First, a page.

Non-life insurers have recently welcomed the first of two changes to the premium table for earthquake, typhoon and flood risks that will come into effect for policies issued from November 1st.
By Circular No. 2022-34 of July 14, the Insurance Commission approved a revised rating structure for all catastrophe risk policies, which all non-life insurance companies and intermediaries are required to adopt.
The circular stipulates that the minimum insurance premium, which is currently 0.1 percent for earthquake risks and 0.05 percent of the insured sum for typhoon and flood risks, is not only diversified in terms of tariffs, but also diversified according to type of construction and risk zones.
Risk types related to flooding and typhoons classify the construction of a structure as ‘high quality’ if constructed from reinforced concrete and steel, or ‘other’ if constructed from timber, masonry or unknown material.
Risk types related to earthquakes classify the construction of a structure as “high grade” if it is built with reinforced concrete, steel and timber, or “other” if it is built with masonry and unknown material.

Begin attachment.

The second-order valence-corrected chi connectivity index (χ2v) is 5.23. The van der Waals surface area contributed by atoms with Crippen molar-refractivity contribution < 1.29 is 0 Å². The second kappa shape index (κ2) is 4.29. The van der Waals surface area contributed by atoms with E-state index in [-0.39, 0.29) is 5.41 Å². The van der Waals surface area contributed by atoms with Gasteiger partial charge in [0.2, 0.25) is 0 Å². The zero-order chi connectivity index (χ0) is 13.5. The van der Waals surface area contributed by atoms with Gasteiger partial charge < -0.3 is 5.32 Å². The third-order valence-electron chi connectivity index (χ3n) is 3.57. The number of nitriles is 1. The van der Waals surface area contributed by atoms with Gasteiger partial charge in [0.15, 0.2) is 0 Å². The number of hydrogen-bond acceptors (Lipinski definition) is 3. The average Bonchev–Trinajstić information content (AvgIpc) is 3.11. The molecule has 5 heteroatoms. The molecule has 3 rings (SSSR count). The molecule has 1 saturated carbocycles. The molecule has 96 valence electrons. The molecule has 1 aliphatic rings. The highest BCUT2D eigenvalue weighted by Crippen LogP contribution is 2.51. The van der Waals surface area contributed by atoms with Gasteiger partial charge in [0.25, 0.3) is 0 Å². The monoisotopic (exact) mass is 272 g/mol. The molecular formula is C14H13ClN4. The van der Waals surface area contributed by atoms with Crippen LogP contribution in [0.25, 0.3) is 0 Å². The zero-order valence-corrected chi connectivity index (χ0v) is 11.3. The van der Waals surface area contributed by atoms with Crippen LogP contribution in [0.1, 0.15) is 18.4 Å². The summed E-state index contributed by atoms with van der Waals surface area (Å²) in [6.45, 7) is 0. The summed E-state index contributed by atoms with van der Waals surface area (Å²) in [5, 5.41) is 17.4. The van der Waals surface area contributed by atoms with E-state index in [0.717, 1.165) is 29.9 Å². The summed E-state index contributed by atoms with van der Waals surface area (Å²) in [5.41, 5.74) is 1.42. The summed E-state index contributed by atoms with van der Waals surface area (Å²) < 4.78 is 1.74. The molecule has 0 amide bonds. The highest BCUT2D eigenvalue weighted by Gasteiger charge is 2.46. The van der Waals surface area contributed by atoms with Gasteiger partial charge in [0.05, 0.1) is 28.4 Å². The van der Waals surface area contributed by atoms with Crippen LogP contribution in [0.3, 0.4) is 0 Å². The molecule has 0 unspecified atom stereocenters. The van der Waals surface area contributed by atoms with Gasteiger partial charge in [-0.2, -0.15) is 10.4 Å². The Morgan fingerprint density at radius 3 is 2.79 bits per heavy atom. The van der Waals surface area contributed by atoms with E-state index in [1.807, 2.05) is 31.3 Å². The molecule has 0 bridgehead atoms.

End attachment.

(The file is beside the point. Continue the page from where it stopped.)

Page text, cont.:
This means that with an insured sum of, for example, 1 million p., the premium would cost 1,000 p. (earthquakes) or 500 p. (typhoons and floods).
Following suit, the new plan for minimum premiums on flood and typhoon risks, effective November 1, will range from just 0.047 percent to 0.1 percent, or P470 to P1,000.
Accounting for earthquakes
Also, the new plan for minimum premiums on earthquake risks, effective November 1, ranges from just 0.047 percent to 0.1 percent, or P420 to P1,000.
The Philippine Insurers and Reinsurers Association (Pira) said in a statement that given the increasing number and severity of resulting adverse weather conditions that are at the forefront of many nations’ urgent concerns due to climate change, the Philippines is among the countries to most cause prone to catastrophic risk.
Pira said that given this scenario, a review of the current outdated catastrophe rates had to be carried out as they had not been reviewed in the last thirty years.
“Ideally, these rates need to be reviewed annually, using catastrophe models and statistical analysis that are available to scientists and insurers around the world,” the group said.
“In short, the need to create a more risk-sensitive rating environment would ultimately ensure sustainable premium rates for catastrophes to equally support the sustainability of the insurance industry and ensure its presence and ability to service future catastrophe claims, particularly when it occurs on urgently needed,” added the industry group. INQ
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